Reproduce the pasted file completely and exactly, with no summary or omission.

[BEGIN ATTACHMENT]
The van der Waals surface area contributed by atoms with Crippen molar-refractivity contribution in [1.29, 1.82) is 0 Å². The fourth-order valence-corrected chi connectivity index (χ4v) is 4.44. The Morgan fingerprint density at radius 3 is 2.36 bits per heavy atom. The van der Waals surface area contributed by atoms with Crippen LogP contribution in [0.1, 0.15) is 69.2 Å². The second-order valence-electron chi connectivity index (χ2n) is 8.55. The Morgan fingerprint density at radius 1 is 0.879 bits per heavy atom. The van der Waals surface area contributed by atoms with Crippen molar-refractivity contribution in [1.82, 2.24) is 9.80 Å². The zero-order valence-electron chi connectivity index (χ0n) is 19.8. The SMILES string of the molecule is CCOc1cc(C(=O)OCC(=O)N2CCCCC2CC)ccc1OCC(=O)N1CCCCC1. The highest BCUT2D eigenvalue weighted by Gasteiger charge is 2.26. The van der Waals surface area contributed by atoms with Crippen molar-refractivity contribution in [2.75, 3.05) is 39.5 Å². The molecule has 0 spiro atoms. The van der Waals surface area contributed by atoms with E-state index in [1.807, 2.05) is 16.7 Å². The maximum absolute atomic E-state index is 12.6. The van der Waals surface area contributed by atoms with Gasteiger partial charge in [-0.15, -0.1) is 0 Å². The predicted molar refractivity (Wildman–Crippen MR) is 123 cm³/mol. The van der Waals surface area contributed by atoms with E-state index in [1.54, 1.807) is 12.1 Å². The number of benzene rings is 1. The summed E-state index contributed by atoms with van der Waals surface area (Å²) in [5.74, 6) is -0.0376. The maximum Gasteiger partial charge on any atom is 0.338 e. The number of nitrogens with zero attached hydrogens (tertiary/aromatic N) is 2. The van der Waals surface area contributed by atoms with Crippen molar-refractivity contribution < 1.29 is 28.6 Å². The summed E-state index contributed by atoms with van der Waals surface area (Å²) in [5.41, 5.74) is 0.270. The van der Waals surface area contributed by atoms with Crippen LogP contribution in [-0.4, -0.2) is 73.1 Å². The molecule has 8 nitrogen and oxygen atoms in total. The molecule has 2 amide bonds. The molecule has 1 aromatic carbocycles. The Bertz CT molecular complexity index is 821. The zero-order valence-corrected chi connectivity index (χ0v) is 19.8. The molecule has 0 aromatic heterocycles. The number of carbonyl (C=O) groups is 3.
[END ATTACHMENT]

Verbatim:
The van der Waals surface area contributed by atoms with Crippen molar-refractivity contribution in [1.29, 1.82) is 0 Å². The fourth-order valence-corrected chi connectivity index (χ4v) is 4.44. The Morgan fingerprint density at radius 3 is 2.36 bits per heavy atom. The van der Waals surface area contributed by atoms with Crippen LogP contribution in [0.1, 0.15) is 69.2 Å². The second-order valence-electron chi connectivity index (χ2n) is 8.55. The Morgan fingerprint density at radius 1 is 0.879 bits per heavy atom. The van der Waals surface area contributed by atoms with Crippen molar-refractivity contribution in [1.82, 2.24) is 9.80 Å². The zero-order valence-electron chi connectivity index (χ0n) is 19.8. The SMILES string of the molecule is CCOc1cc(C(=O)OCC(=O)N2CCCCC2CC)ccc1OCC(=O)N1CCCCC1. The highest BCUT2D eigenvalue weighted by Gasteiger charge is 2.26. The van der Waals surface area contributed by atoms with Crippen molar-refractivity contribution in [2.75, 3.05) is 39.5 Å². The molecule has 0 spiro atoms. The van der Waals surface area contributed by atoms with E-state index in [1.807, 2.05) is 16.7 Å². The maximum absolute atomic E-state index is 12.6. The van der Waals surface area contributed by atoms with Gasteiger partial charge in [-0.15, -0.1) is 0 Å². The predicted molar refractivity (Wildman–Crippen MR) is 123 cm³/mol. The van der Waals surface area contributed by atoms with E-state index in [1.54, 1.807) is 12.1 Å². The number of benzene rings is 1. The summed E-state index contributed by atoms with van der Waals surface area (Å²) in [5.74, 6) is -0.0376. The maximum Gasteiger partial charge on any atom is 0.338 e. The number of nitrogens with zero attached hydrogens (tertiary/aromatic N) is 2. The van der Waals surface area contributed by atoms with Crippen molar-refractivity contribution < 1.29 is 28.6 Å². The summed E-state index contributed by atoms with van der Waals surface area (Å²) in [5.41, 5.74) is 0.270. The van der Waals surface area contributed by atoms with Crippen LogP contribution in [-0.4, -0.2) is 73.1 Å². The molecule has 8 nitrogen and oxygen atoms in total. The molecule has 2 amide bonds. The molecule has 1 aromatic carbocycles. The Bertz CT molecular complexity index is 821. The zero-order valence-corrected chi connectivity index (χ0v) is 19.8. The molecule has 0 aromatic heterocycles. The number of carbonyl (C=O) groups is 3.